An increasing number of recent police use of force events have resulted in prosecutors immediately claiming the events were unjustified even before the investigation is complete. Not surprisingly, many of these prosecutors shortly thereafter announce the officer or officers involved are facing charges ranging from excessive force to manslaughter or even murder.
Each morning I wake up and turn on the television, listening to the local news while I get ready for work. In February of this year, I heard a reporter describing how a motorist, who was later found to be unarmed, had been shot to death by a police officer after a short pursuit. At first I did not think much of it; after all, it was becoming an all too common occurrence; but, then I realized the shooting had not happened in some far off city or along a distant stretch of highway but in a neighboring county and in a town I was familiar with. This had happened in my backyard.
Over the next several weeks I watched the local news and read the area newspaper as reporters and experts dissected the shooting and questioned the officer’s actions. The District Attorney promised a full investigation and members of the community expressed shock. It was not long before the other shoe fell and fell hard. The District Attorney reported that video footage, from the officer’s own Taser, showed she had shot an unarmed suspect without justification and announced the officer would be charged with murder. The video was unavailable as it was now evidence and the officer was wisely not making public statements, but from the information that was available it did not look good.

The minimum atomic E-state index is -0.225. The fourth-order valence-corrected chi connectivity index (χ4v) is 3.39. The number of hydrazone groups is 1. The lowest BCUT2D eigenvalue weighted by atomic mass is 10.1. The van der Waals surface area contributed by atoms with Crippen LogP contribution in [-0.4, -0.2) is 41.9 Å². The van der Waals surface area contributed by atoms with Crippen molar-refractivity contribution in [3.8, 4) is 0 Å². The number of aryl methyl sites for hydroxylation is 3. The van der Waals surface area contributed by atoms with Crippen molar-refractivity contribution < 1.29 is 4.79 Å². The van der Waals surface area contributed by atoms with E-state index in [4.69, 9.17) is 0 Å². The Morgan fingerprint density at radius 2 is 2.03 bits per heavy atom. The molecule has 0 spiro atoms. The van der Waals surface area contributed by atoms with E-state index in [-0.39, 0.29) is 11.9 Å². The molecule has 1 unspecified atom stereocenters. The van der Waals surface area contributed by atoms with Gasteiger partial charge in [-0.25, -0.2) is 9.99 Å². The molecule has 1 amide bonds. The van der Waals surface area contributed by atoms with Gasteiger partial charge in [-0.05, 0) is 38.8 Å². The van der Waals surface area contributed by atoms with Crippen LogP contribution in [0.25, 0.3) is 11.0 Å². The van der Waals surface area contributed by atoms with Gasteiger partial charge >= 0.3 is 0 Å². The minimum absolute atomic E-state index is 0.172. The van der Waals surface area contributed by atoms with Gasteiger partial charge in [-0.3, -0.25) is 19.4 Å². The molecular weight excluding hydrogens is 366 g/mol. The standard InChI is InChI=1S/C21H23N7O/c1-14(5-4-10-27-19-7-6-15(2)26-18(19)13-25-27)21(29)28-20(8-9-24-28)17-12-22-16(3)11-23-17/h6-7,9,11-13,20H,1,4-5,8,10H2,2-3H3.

Well, the trial recently ended and, after less than two days of deliberation, the jury returned a verdict – not guilty on all charges. Again, I was shocked. The prosecution had promised that the video made this a cut and dry case. Even as a fellow LEO, I was convinced that the officer involved had made a terrible mistake and was going to pay dearly for taking another person’s life. How could the verdict be “Not Guilty?” Simple, the prosecutor reached too far and a jury of 12 citizens did not buy into it. In an interview days after the acquittal, the jury foreman explained that the evidence did not support the DA’s claim and the members believed she was in fear for her life; therefore, a conviction was not warranted. He said that the prosecution had not proven its case.
What about the video which the DA claimed was so damning that it proved the officer was so reckless that the only choice was a murder charge? As soon as the trial was over the former evidence was immediately available on every local media website; top of the fold news and even the subject of a recent conversation between Bill Mahr and Quentin Tarantino. What the jury saw was a 49 yr. old petty criminal flee from an attempted traffic stop, run from police in his vehicle and on foot, attempt to remove the Taser barbs and fail to comply with 23 requests by the officer to stop attempting to reach into his jacket. This, along with testimony by use of force experts and the officer herself, led the jury to believe that, although the suspect was not armed, there was no way for the officer to know that – other than waiting to get shot.
Honestly, I have no idea if the officer reacted properly. I would like to believe she did, but it would not be the first time an LEO over reacted or panicked and started shooting during the heat of the moment. What I do know is that, no matter what actually took place, the prosecution failed. If the officer was justified, then the DA’s office should have seen that as clearly as a jury and not filed charges. If the officer acted improperly and charges were necessary, then the DA’s prosecutor failed to properly convey that to the jury. Either way, and regardless of why the officer was put on trial, the plan backfired or now the question is no longer “Why was the officer acquitted?” but “What was the prosecutor’s motivation in the first place?”
Disclaimer: The content in this article is the opinion of the writer and does not necessarily reflect the policies or opinions of US Patriot Tactical.
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